Ohio 's First Peoples. By James H. O'Donnell III. ( Athens , Ohio : Ohio University Press, 2004. ix, 176pp Cloth, $17.95, ISBN 0-8214-1525-5.)
Ohio University Press, a noted publisher of works on Ohio and regional history, has recently added James H. O'Donnell's Ohio's First Peoples to their collection, which includes Religion in Ohio, B uckeye Women, and Civil War memoirs by Ohioans. Professor O'Donnell who has written several works on American Indians is uniquely qualified to bring this significant aspect of Ohio 's history to the general public, especially with the continuing celebration of the state's bicentennial.
Although there are no Indian reservations in the Buckeye State in the twenty-first century, the Indians did leave their imprint before their forced departure in 1843. O'Donnell points out not only the remnants of ancient civilizations that inhabited the region like the Hopewell and the Adena, but the numerous Indian place names that dot it. He proves to us that European settlers were not the only ones who would have agreed with the English traveler of 1817 who declared that Ohio was “a country beautiful and fertile . . . affording all that nature decreed for the comfort of man.” For several millennia Ohio has been a magnet for settlers with water, mineral deposits, and fertile land in abundance. In this slim volume of 128 pages of text, O'Donnell tantalizes us with an overview of the rich history of the often forgotten, first peoples of Ohio. This is a project that is not designed for the specialist, but for the general public who want to explore further the achievements of Ohio 's Indians and the disturbing challenges that they faced with the arrival of the Europeans, especially during the eighteenth century.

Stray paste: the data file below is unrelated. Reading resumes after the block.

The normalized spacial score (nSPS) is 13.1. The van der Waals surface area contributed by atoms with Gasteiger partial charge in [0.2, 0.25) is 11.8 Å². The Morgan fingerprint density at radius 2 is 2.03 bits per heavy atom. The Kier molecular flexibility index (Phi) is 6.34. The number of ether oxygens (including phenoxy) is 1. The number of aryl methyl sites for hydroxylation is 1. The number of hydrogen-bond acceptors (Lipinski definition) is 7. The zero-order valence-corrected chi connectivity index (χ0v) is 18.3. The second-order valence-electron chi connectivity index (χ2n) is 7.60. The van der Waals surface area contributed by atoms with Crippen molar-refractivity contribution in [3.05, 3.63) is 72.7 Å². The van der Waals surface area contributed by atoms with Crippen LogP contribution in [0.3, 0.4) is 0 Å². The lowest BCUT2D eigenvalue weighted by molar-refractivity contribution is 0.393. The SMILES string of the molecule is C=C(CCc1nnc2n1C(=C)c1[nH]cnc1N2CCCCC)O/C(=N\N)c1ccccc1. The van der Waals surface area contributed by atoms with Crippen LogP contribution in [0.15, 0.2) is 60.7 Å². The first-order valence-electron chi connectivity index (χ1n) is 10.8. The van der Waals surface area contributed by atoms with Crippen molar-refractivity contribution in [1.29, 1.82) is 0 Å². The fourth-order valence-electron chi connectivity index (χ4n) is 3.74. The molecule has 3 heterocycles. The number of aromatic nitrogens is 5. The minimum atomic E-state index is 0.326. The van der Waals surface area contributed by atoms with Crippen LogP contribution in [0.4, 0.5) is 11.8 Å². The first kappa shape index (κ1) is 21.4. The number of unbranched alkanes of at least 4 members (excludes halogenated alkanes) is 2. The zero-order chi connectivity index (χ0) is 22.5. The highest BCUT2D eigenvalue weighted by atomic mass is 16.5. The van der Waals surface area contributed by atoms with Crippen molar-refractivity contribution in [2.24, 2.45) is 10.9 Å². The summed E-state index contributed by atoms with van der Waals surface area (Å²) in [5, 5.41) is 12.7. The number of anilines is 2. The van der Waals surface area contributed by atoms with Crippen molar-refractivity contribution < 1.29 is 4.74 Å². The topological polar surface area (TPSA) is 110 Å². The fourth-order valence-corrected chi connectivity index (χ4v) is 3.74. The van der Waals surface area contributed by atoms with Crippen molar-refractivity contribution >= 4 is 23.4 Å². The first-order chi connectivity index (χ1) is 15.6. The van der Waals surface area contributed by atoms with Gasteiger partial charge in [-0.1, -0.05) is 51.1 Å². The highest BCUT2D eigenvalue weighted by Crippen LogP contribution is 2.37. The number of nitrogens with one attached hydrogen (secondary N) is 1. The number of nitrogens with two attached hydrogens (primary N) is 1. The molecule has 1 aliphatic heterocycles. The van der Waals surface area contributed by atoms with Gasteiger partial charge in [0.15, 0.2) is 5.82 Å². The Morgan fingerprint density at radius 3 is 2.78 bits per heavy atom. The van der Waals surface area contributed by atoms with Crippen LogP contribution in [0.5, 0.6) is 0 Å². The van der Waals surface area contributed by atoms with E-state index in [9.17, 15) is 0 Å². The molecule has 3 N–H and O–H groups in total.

In following a chronological pattern, O'Donnell begins his study with the Adena and the Hopewell by quoting surveyor Rufus Putnam, one the founders of Marietta, who declared them peoples of “ingenuity, industry, and elegance,” especially after examining their earthworks at the mouth of the Muskingum River. Here the author introduces us to their culture and what can be understood because of what they left behind. He is well acquainted with the archeological literature on these cultures and summarizes it appropriately for the larger audience so as not to lose the interest and excitement of the reader. Those who desire more information have the benefit of an exhaustive endnote format, coupled with an extensive bibliography to guide them. The only topic that he does not introduce in this section relates to the Paleo-Indians who predated these vibrant cultures and used Ohio, such as Noble's Pond in Stark County, as one of their bases for their nomadic life style.
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